HOUSTON — Houston is defined by its web of freeways. But amid the pandemic, they were dramatically less busy.
"Rush hour was not as bad,” said one driver.
“I was inside," said another. "So I really didn’t move around a lot.”
Experts said the slowdown resulted in 27 fewer hours spent sitting in traffic for the average Houston driver in 2020 compared to 2019.
Although congestion was still considerable.
"In Houston, the average auto commuter wasted 49 hours stuck in traffic,” said senior research engineer Bill Eisele who co-authored the Texas A&M Transportation Institute’s latest Urban Mobility Report.
He said despite the significant dip in traffic overall, Houston rose to number three among the worst-congested cities behind only New York and Boston.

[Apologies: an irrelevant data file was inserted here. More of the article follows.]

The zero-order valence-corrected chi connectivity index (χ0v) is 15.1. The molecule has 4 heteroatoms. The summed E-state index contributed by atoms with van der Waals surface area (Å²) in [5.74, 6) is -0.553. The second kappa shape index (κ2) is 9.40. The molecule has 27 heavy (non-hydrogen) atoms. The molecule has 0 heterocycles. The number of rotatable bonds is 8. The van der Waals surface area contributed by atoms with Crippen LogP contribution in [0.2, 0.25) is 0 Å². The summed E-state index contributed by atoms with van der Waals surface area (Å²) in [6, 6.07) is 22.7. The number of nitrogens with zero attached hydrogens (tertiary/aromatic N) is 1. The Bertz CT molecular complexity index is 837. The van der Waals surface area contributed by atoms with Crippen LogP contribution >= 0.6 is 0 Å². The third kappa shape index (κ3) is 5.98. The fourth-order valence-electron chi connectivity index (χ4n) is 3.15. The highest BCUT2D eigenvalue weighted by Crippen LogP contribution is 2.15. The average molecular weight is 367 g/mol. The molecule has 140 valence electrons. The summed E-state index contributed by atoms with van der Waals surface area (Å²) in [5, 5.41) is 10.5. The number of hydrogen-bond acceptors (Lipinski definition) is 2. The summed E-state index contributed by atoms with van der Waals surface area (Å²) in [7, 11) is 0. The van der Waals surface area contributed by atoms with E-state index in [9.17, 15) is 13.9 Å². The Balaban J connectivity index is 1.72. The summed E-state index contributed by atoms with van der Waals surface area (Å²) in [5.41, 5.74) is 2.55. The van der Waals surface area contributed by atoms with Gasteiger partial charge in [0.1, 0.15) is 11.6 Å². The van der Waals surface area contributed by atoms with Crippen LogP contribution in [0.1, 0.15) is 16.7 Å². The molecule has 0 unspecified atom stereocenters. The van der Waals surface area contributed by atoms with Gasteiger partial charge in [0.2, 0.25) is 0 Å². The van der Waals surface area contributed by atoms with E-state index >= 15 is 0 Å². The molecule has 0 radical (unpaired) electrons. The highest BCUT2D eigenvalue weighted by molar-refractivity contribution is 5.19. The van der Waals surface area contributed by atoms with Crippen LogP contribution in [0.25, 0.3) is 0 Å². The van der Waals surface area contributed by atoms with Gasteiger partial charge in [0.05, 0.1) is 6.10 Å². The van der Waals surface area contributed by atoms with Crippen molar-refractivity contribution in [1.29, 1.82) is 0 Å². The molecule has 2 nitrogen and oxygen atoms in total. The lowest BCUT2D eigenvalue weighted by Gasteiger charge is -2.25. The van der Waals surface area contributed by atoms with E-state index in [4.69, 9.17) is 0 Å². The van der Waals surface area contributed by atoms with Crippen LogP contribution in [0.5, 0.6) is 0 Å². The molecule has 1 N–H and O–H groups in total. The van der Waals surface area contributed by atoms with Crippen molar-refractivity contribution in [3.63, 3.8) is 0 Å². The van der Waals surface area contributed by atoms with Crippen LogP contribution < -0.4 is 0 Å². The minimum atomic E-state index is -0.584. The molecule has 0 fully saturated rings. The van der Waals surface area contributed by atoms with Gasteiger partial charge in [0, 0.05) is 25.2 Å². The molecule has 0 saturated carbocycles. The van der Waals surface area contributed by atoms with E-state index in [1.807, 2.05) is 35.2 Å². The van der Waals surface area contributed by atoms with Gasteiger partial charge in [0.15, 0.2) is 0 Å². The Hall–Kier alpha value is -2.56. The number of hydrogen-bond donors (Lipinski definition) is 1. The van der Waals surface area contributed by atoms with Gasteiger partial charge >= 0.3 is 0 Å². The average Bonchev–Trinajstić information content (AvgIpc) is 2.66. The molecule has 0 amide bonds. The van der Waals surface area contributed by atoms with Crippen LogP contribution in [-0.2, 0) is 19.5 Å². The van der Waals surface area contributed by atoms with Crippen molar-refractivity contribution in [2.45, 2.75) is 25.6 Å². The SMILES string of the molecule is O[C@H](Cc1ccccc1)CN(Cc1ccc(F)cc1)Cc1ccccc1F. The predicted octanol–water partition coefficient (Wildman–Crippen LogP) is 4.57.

- New York City
- Los Angeles
- San Francisco
"It's a little bit surprising," Eisele said. "But really, what we’re also seeing is these places moving toward the top of the list are very transit-focused.”
Our economy also includes many jobs, like those in the medical center or refineries where working from home isn’t an option.
And hours spent in traffic getting nowhere is sure to rise even more this year as the pandemic wanes.
“I think we’ll see our congestion levels come back up," Eisele said. "It’s just a matter of just how quickly they come up.”
State and local leaders have done some of what this annual report has long recommended. Those include things like Including adding HOV lanes and public transportation options.
Click here to see the report.